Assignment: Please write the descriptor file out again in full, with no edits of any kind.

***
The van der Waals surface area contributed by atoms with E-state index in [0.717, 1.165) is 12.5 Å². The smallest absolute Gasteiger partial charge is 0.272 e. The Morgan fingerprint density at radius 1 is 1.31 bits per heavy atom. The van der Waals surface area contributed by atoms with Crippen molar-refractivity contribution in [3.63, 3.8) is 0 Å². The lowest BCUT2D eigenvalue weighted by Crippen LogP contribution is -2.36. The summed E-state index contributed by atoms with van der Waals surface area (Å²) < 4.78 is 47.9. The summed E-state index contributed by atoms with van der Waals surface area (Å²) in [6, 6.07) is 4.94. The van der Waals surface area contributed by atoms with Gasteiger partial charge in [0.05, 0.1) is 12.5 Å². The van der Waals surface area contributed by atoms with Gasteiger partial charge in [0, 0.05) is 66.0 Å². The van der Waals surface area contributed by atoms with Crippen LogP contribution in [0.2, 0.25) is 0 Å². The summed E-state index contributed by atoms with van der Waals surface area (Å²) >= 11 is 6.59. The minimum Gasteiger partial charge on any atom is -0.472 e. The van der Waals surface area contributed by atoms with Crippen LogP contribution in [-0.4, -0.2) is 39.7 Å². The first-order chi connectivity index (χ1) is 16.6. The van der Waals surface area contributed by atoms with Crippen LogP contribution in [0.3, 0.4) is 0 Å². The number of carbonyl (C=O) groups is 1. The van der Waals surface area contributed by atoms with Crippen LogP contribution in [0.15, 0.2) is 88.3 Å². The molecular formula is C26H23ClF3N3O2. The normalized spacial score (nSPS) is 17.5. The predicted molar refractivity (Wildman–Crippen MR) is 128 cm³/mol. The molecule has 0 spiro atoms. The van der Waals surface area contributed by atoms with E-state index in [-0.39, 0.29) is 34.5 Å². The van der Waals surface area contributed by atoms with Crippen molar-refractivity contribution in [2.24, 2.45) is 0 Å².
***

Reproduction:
The van der Waals surface area contributed by atoms with E-state index in [0.717, 1.165) is 12.5 Å². The smallest absolute Gasteiger partial charge is 0.272 e. The Morgan fingerprint density at radius 1 is 1.31 bits per heavy atom. The van der Waals surface area contributed by atoms with Crippen molar-refractivity contribution in [3.63, 3.8) is 0 Å². The lowest BCUT2D eigenvalue weighted by Crippen LogP contribution is -2.36. The summed E-state index contributed by atoms with van der Waals surface area (Å²) < 4.78 is 47.9. The summed E-state index contributed by atoms with van der Waals surface area (Å²) in [6, 6.07) is 4.94. The van der Waals surface area contributed by atoms with Gasteiger partial charge in [0.05, 0.1) is 12.5 Å². The van der Waals surface area contributed by atoms with Gasteiger partial charge in [0, 0.05) is 66.0 Å². The van der Waals surface area contributed by atoms with Crippen LogP contribution in [0.2, 0.25) is 0 Å². The summed E-state index contributed by atoms with van der Waals surface area (Å²) >= 11 is 6.59. The minimum Gasteiger partial charge on any atom is -0.472 e. The van der Waals surface area contributed by atoms with Crippen LogP contribution in [-0.4, -0.2) is 39.7 Å². The first-order chi connectivity index (χ1) is 16.6. The van der Waals surface area contributed by atoms with Crippen LogP contribution in [0.3, 0.4) is 0 Å². The number of carbonyl (C=O) groups is 1. The van der Waals surface area contributed by atoms with Crippen LogP contribution in [0.15, 0.2) is 88.3 Å². The molecular formula is C26H23ClF3N3O2. The normalized spacial score (nSPS) is 17.5. The predicted molar refractivity (Wildman–Crippen MR) is 128 cm³/mol. The molecule has 0 spiro atoms. The van der Waals surface area contributed by atoms with E-state index in [-0.39, 0.29) is 34.5 Å². The van der Waals surface area contributed by atoms with Crippen molar-refractivity contribution in [2.24, 2.45) is 0 Å².